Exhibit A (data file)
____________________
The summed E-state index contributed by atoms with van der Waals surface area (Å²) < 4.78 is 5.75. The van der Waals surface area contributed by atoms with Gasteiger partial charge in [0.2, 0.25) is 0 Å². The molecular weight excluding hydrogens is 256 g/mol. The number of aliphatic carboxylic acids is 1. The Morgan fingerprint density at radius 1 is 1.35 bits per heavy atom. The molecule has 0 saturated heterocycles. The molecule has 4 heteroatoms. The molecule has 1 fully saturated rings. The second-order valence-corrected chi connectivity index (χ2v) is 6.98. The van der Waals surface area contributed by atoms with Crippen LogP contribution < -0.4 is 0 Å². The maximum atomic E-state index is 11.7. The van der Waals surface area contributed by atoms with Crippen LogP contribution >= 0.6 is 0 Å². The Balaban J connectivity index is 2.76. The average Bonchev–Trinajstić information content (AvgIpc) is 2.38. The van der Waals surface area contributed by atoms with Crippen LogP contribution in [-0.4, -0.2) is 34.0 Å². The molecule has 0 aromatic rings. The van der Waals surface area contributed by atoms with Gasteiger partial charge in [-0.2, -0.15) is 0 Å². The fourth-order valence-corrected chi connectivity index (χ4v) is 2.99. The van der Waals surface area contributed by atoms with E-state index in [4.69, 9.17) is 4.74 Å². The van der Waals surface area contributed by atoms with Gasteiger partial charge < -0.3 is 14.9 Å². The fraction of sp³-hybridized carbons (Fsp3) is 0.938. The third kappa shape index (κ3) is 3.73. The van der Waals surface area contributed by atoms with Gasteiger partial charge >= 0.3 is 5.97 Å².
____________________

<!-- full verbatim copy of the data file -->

The summed E-state index contributed by atoms with van der Waals surface area (Å²) < 4.78 is 5.75. The van der Waals surface area contributed by atoms with Gasteiger partial charge in [0.2, 0.25) is 0 Å². The molecular weight excluding hydrogens is 256 g/mol. The number of aliphatic carboxylic acids is 1. The Morgan fingerprint density at radius 1 is 1.35 bits per heavy atom. The molecule has 0 saturated heterocycles. The molecule has 4 heteroatoms. The molecule has 1 fully saturated rings. The second-order valence-corrected chi connectivity index (χ2v) is 6.98. The van der Waals surface area contributed by atoms with Crippen LogP contribution < -0.4 is 0 Å². The maximum atomic E-state index is 11.7. The van der Waals surface area contributed by atoms with Crippen LogP contribution >= 0.6 is 0 Å². The Balaban J connectivity index is 2.76. The average Bonchev–Trinajstić information content (AvgIpc) is 2.38. The van der Waals surface area contributed by atoms with Crippen LogP contribution in [-0.4, -0.2) is 34.0 Å². The molecule has 0 aromatic rings. The van der Waals surface area contributed by atoms with Gasteiger partial charge in [-0.2, -0.15) is 0 Å². The fourth-order valence-corrected chi connectivity index (χ4v) is 2.99. The van der Waals surface area contributed by atoms with E-state index in [4.69, 9.17) is 4.74 Å². The van der Waals surface area contributed by atoms with Gasteiger partial charge < -0.3 is 14.9 Å². The fraction of sp³-hybridized carbons (Fsp3) is 0.938. The third kappa shape index (κ3) is 3.73. The van der Waals surface area contributed by atoms with Gasteiger partial charge >= 0.3 is 5.97 Å².